‘Emergency desalination plant switched off due to high energy costs’

An MP has questioned the reasons behind the plant’s closure although the company says it is for “maintenance work”

Big Zero Report 2022

Thames Water has received fierce criticism over its decision to shut down an emergency desalination plant due to allegedly rising energy costs.

The company, however, insisted that the current planned outage at the Beckton desalination plant was the result of “essential maintenance and replacement work” on assets, including chemical dosing pipework and upgraded electrical systems.

The Gateway Water Treatment Works in Beckton, east London takes water from the Thames Estuary, treats it and makes drinking water.

It was completed in 2010 to be used during dry weather events.

It has the capacity to deliver up to 100 million litres of water a day – in the past, it has been used during dry spells to boost Thames Water’s reservoirs in London.

Desalination is considered an energy-intensive process that requires both electricity and heat.

East Ham MP Stephen Timms said: “It seems puzzling to me if we are clearly in a situation which is exactly the kind of situation where this plant was meant to help us, it seems very odd that it is out of action.

“If it’s scheduled maintenance, don’t you schedule a different time than when it’s likely to be used?

“Is it because of the cost of the electricity and are they just unwilling to pay and use it? In that case, of course, they should tell us.”

According to Thames Water data, traditional large treatment plants in London cost approximately £45 to produce one million litres of water.

This compares to £660 per one million litres from the desalination plant.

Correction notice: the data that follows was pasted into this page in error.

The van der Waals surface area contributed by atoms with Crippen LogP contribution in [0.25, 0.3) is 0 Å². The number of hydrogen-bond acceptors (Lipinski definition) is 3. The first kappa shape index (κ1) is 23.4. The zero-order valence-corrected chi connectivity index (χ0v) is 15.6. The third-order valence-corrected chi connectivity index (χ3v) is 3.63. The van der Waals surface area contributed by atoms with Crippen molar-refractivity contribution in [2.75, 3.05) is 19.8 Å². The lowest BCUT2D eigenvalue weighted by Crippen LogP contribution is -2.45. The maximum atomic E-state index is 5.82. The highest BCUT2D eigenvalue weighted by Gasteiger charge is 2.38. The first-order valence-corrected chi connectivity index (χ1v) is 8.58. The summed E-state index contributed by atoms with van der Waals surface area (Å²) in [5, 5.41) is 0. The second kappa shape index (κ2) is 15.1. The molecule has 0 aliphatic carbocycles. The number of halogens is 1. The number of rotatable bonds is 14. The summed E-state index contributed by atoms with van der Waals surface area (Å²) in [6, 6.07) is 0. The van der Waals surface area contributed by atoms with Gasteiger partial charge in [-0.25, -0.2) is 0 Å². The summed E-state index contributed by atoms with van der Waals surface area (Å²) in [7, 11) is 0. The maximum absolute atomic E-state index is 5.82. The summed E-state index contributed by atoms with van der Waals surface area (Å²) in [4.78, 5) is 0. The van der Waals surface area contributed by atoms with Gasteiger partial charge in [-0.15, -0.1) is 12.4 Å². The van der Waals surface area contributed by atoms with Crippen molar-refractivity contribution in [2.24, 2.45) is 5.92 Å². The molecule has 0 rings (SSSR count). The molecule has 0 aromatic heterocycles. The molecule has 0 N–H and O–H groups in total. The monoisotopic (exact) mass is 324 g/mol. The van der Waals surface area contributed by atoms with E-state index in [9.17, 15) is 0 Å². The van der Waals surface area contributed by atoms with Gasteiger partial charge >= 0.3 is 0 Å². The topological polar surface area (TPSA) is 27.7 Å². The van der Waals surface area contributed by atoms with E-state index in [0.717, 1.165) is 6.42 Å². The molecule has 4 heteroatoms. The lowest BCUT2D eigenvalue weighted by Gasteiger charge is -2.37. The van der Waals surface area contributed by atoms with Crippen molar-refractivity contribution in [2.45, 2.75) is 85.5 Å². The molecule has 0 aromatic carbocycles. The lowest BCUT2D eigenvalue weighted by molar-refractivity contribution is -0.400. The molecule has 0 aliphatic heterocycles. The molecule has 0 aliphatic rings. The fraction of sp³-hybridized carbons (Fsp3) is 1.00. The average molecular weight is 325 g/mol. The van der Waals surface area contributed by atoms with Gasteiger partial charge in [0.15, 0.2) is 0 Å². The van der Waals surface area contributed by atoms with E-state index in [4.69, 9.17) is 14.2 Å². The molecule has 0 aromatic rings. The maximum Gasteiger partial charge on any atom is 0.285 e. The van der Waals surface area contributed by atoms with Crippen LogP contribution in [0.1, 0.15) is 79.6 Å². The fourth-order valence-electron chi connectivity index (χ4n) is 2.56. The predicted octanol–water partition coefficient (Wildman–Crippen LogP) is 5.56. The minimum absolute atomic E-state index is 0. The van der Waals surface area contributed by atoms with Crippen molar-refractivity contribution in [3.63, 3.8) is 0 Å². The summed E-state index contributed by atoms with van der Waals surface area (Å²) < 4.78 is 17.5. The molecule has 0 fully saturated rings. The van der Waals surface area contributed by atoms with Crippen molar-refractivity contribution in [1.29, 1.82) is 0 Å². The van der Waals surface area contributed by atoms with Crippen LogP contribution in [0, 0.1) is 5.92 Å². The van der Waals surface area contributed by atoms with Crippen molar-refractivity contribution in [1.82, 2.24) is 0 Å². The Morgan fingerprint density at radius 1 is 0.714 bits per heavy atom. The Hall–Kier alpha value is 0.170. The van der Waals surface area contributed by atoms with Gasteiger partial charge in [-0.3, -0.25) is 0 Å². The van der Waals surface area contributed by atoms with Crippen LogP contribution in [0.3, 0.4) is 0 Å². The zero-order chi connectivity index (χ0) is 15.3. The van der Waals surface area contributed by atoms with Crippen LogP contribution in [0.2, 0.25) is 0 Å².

The biggest share of this cost is associated with power and chemicals and is subject to the current volatile energy market conditions.

The reports about the closure of the plant follow a series of hosepipe bans that came into force across several regions to cut water use as southern England experienced the driest July since 1836.

Sources from the Department for Environment, Food and Rural Affairs said Thames Water informed officials that the plant was not available on 20th July during discussions about drought triggers and reducing the target flows in the lower Thames.

The Environment Agency has followed up on this to ask for a detailed plan of when the desalination plant will be back online.

A Thames Water spokesperson told ELN: “Due to further necessary planned work the plant is currently out of service. Our teams are working as fast as possible to get it ready for use early next year, to help supply our customers if we were to have another dry winter.

“However, even if the Gateway water treatment works was operational this summer, then we would still not rule out using temporary use bans as part of the next stage of our regional drought plan, due to the weather patterns we have seen this year and levels of customer usage.”

Mike Keil, Senior Director of Policy, Research and Campaigns at the Consumer Council for Water, told ELN: “Customers have paid for this plant and expect it to deliver the benefits promised – in this case, its resilience in drought situations like the one we are seeing now.

“The regulators must use their power to ensure customers have got what they paid for. If it comes to light the desalination plant isn’t fit for purpose, then Thames Water should put it right at its own expense or give customers their money back.

“The company also needs to be transparent about this desalination plant and its drought resilience more widely.”

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